By Gus Lopez
Star Wars fans begin their journey into collecting along many different paths, and action figures are frequently the “gateway collectible” of choice due to their widespread popularity.
A lot has been written on the subject of Star Wars action figures, and the fascination continues for novice through veteran. My first objective as a beginner was to complete my set of Kenner loose action figures. Over the years as I learned a lot and expanded my network, that interest grew into other areas related to action figures: boxed vehicles, carded figures, toy store displays, and eventually prototypes of the Kenner line. Along the way, I learned more about Kenner’s production process and helped unearth examples of unreleased toy concepts that never went to market. The networking that led to the discovery of previously unknown items eventually fueled my interest in collecting production memorabilia, props, and costumes from the Star Wars films. This same transition was repeated by friends who progressed from Kenner Star Wars figures to Star Wars movie props, while never losing the passion and interest for the toys that brought us all into the hobby.
The Kenner large size action figures were amazing in quality and detail, even by today’s standards. But at the time, the competition from the Star Wars small-scale action figures cannibalized sales, and Kenner shut the line down shortly after the release of The Empire Strikes Back. So how could there be a Luke Skywalker large-scale figure in Endor poncho when the line was shut down prior to Return of the Jedi? In an unusual confluence of the action figure and movie production worlds, this Luke Skywalker large-scale Endor figure was created by the Industrial Light and Magic Model Shop for the speeder biker animatics in Return of the Jedi. Animatics are rough, early sequences of a scene designed to connect the shots and establish the timing of the special effects. Today, animatics are done digitally with computer generated models, but back in the day of Return of the Jedi, animatics were shot by hand in film or video using whatever pieces that could be assembled.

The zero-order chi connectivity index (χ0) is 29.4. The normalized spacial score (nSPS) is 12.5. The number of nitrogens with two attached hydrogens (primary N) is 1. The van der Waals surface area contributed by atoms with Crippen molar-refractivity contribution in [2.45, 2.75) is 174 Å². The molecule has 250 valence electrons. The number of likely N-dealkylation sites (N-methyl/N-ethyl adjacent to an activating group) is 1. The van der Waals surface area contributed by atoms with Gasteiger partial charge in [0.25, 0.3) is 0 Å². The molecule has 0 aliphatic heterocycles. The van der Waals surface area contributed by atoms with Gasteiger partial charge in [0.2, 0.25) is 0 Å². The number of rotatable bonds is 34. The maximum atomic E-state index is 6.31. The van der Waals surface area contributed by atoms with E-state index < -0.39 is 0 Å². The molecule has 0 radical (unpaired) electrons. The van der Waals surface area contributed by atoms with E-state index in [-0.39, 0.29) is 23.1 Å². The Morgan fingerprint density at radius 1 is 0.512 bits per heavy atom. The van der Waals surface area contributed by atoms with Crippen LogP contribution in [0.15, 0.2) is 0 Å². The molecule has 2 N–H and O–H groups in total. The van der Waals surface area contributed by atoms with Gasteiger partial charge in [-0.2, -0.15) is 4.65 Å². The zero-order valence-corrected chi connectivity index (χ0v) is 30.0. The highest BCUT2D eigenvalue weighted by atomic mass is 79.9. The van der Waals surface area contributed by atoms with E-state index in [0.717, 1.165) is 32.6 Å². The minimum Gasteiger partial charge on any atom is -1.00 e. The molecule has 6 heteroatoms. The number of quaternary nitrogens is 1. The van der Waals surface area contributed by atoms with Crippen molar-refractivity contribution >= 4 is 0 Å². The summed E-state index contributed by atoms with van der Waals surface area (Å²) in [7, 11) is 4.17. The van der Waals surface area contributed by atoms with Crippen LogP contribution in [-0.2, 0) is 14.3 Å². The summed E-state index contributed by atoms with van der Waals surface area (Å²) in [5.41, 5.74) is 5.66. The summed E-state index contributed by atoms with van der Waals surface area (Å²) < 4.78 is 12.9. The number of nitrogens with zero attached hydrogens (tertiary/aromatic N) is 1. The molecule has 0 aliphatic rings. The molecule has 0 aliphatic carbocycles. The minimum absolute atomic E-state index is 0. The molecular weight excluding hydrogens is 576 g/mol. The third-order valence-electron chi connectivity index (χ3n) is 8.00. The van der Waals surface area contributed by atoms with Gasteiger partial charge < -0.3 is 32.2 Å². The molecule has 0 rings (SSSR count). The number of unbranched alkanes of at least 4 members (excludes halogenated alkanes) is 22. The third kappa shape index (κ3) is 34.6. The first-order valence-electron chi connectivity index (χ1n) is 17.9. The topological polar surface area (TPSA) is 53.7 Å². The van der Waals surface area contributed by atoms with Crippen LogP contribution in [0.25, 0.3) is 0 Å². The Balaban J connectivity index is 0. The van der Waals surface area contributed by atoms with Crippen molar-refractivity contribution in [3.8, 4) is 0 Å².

For the speeder bike chase animatic, ILM used Star Wars action figures in different scales for various close-ups. Large size Princess Leia, Luke Skywalker and Boba Fett action figures (the latter standing in for Biker Scouts) carried out the action in many of the animatic shots. The Luke figure displayed here was the one used in those animatics. ILM staff took a Kenner 12-inch Luke in Tatooine outfit sold in stores and painted the tunic, pants, and boots while adding painted socks. In many of the animatic shots, the Leia action figure is actually wearing this camouflaged Luke tunic reversed to appear as Leia’s poncho. The final special effects sequence in the film is faithful to the early action figure animatic. The other pieces from the speeder bike animatic are not known to exist today, and this 12-inch Luke Endor is a unique remnant from that filming.
Star Wars action figures revolutionized the toy industry and movie-product licensing, but also played a small part in planning and creating the third Star Wars film. This piece also symbolizes something special to me: it connects the universe of toys that brought me into Star Wars collecting with the universe of items used to make the movies—the center of my collecting focus today.
See a comparison of the animatic with the final scene here:
Gus Lopez, a preeminent Star Wars collector, created The Star Wars Collectors Archive in 1994, the first Star Wars collecting site on the Internet and a virtual museum of the rarest and most unusual Star Wars collectibles. Gus is a frequent speaker at conventions and has led the collecting track for every Star Wars Celebration convention. He has co-authored four books: Gus and Duncan’s Comprehensive Guide to Star Wars Collectibles, Gus and Duncan’s Guide to Star Wars Prototypes, Gus and Duncan’s Guide to Star Wars Cast & Crew Items, and Star Wars: Year by Year.